Memory Tip #4: Avoid Multitasking!
As the holidays approached, my girlfriend Tina began calling her cat Seymour. Her cat’s name is Garvey. Seymour was the cat who lived next door many, many years ago. Tina wasn’t dementing. She wasn’t losing her memory. She was just another victim of Holiday Haze - a state of mind that occurs when you try to keep track of way too many things at one time and usually gets worse around the holidays.
Multitasking, keeping “too many balls in the air” or mental tracking (as psychologists call it), requires a great deal of attention and it’s exhausting. In fact, in terms of using up the brain’s energy, multitasking is very expensive. Think about it this way: when you have a ton of programs running on your computer, it’s processing speed just isn’t as fast as when you’re only checking your e-mail. Mental tracking is also a cognitive skill that declines dramatically with age. Hooray.
Unfortunately, we tend to beat ourselves up when we can’t manage everything as well as we used to. Even though my gal pals now work full time, they’re still the ones who remain determined to create the perfect family holiday: festive decorations, yummy sweet treats, merry gatherings and thoughtful gifts for everyone. The need to recreate a 1950s vision of the holidays is probably nuts, but it seems that most moms suffer from this delusion. Mom may be the glue that holds the family together but she’s starting to melt!
So how do we avoid the overload of multitasking ? Here’s how:
1) Cut out anything superfluous. Learn to say “no” to commitments and delegate tasks to others. Acknowledge that you only have so much cognitive capacity and if you commit to handling too much, you’re going to probably do a crummy job of it, or worse, drive yourself batty. Keep in mind that this will require some of us control freaks to get comfortable with others helping out and doing things their way. I know, perish the thought. But remember that this is all in the name of saving your brain. Trust us. Real Simple offers some great tips on how to politely say “no” to extra commitments.
2) Don’t try to juggle details or hold information in your mind, write it down, make a list, add it to your “log of the day” and then dismiss it. Keeping things off of your brain’s hard drive will allow it to run more efficiently.
3) Get organized! Don’t waste precious cognitive energy trying to retrace your steps to find those keys and that lost mitten. Organize your life so that it requires as little extra attention as possible.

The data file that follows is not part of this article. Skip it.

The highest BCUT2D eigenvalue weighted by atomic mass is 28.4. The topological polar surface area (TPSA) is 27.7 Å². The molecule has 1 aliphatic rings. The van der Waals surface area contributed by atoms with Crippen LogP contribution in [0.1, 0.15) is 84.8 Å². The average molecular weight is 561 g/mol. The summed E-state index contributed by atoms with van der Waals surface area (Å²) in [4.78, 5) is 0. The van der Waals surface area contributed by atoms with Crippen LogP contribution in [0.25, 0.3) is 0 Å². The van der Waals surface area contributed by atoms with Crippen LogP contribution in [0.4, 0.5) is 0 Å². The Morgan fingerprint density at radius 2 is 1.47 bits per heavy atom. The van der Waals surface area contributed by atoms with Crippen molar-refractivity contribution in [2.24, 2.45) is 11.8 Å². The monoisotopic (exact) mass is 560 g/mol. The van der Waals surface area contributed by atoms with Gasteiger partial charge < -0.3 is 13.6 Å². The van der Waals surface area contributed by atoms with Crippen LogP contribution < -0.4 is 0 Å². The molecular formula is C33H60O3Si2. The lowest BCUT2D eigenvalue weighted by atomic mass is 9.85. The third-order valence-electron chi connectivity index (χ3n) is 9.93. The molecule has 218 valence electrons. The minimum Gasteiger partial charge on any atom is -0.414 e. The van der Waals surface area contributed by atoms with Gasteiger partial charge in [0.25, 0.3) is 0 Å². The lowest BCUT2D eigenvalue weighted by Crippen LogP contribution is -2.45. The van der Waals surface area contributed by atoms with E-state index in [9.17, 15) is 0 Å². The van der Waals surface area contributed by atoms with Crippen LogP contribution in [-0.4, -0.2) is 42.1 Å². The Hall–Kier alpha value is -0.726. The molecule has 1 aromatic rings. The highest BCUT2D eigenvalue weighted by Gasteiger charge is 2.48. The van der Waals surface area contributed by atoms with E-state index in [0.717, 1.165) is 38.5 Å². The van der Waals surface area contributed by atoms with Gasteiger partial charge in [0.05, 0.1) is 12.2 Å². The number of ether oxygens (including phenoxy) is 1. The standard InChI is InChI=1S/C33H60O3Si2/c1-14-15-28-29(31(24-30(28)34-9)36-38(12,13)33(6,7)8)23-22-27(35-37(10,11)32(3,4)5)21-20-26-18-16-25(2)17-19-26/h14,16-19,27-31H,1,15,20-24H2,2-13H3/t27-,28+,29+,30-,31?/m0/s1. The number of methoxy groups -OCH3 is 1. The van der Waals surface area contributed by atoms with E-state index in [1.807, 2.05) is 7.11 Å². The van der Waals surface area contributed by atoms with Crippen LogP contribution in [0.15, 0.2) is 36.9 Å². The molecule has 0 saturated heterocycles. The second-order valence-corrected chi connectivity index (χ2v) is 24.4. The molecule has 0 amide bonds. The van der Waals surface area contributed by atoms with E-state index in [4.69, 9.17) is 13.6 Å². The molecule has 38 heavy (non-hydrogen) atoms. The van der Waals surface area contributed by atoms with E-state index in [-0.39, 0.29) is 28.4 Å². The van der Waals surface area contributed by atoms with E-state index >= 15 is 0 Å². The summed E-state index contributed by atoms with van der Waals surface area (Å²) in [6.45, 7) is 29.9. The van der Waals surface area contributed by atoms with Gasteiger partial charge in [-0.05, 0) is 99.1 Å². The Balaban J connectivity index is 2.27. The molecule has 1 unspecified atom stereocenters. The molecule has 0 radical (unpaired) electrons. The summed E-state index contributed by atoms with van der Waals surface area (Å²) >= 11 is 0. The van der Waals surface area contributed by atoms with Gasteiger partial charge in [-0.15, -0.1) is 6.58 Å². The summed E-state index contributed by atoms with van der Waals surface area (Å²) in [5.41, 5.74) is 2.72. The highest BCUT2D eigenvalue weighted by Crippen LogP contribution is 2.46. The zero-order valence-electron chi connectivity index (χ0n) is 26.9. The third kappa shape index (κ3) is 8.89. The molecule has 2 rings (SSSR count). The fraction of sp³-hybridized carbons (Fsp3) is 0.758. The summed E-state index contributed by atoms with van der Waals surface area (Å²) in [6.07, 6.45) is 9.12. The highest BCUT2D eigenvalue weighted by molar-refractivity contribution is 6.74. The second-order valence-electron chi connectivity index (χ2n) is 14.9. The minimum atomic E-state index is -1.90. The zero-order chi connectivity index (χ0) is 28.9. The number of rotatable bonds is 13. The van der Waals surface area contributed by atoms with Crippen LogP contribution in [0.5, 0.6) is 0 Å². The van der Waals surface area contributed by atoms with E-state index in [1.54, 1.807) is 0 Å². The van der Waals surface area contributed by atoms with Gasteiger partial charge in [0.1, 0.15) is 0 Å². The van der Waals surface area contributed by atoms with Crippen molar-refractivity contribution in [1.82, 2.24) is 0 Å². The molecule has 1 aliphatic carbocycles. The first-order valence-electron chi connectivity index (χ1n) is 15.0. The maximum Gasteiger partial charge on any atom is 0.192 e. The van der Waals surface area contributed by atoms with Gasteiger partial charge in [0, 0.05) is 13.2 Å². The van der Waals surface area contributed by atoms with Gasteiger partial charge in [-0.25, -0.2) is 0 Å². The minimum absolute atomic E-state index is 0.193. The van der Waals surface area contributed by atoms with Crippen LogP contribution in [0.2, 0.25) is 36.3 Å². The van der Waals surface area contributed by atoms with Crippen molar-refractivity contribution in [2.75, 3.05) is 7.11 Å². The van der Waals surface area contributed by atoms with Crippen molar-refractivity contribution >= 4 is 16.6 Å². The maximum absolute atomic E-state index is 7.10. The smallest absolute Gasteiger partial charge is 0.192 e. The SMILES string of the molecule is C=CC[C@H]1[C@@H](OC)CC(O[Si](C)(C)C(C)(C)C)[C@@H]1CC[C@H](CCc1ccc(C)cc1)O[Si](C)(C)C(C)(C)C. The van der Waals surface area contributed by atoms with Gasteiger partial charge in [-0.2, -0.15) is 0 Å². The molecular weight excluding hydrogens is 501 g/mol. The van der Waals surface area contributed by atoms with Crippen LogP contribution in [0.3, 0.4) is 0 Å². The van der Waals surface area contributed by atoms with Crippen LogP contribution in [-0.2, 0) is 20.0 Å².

4) Try to create a quiet, distraction free environment in which to work. Even something as simple as extraneous noise or voices drains attention. In my office, voices permeate the walls. I have found that a simple white noise machine or the background noise from a fan improves my concentration immensely.
5) Focus on one task at a time and finish it before moving on. Tell yourself that until you finish your task, you are not allowed to check your e-mail, answer the phone or roam the internet (yes, that includes Facebook).
Obviously, we can’t completely avoid multitasking, so here’s how you can perform your best while doing it:
1) Complete your multitasking in the morning when you are fresh and rested. As the day progresses and you get fatigued, your skills will decline.
2) Eat a piece of fruit in the afternoon. The brain relies on glucose (sugar) and when glucose is depleted, attention skills suffer. If you don’t have access to fresh fruit, keep prunes, raisins or cranberry juice on hand. Your attention should improve and you’ll be getting those important antioxidents as well.
3) Avoid stress. Worries use up brain energy and diminish our ability to pay attention. (Yes, easier said than done, but we’ll be posting a list of some stress busters soon. Stay tuned!)
4) Avoid alcohol. Surprise, surprise: alcohol impairs our ability to perform tasks that require a lot of attention. Now, before you throw your laptop across the room in protest, there’s good news: At the end of the day, when the multitasking demands are over, that one margarita may not be such a bad thing. In fact, in the long run, it might even improve your memory. Say what? Yes, you read that right! Cheers!
Tags: aging, attention, cognitive functioning, girlfriends, glucose, hippocampus, holiday stress, holidays, lists, Memory, menopause, Menopause Symptoms, mental fog, mind, multitasking, neuropsychology, perimenopause, working moms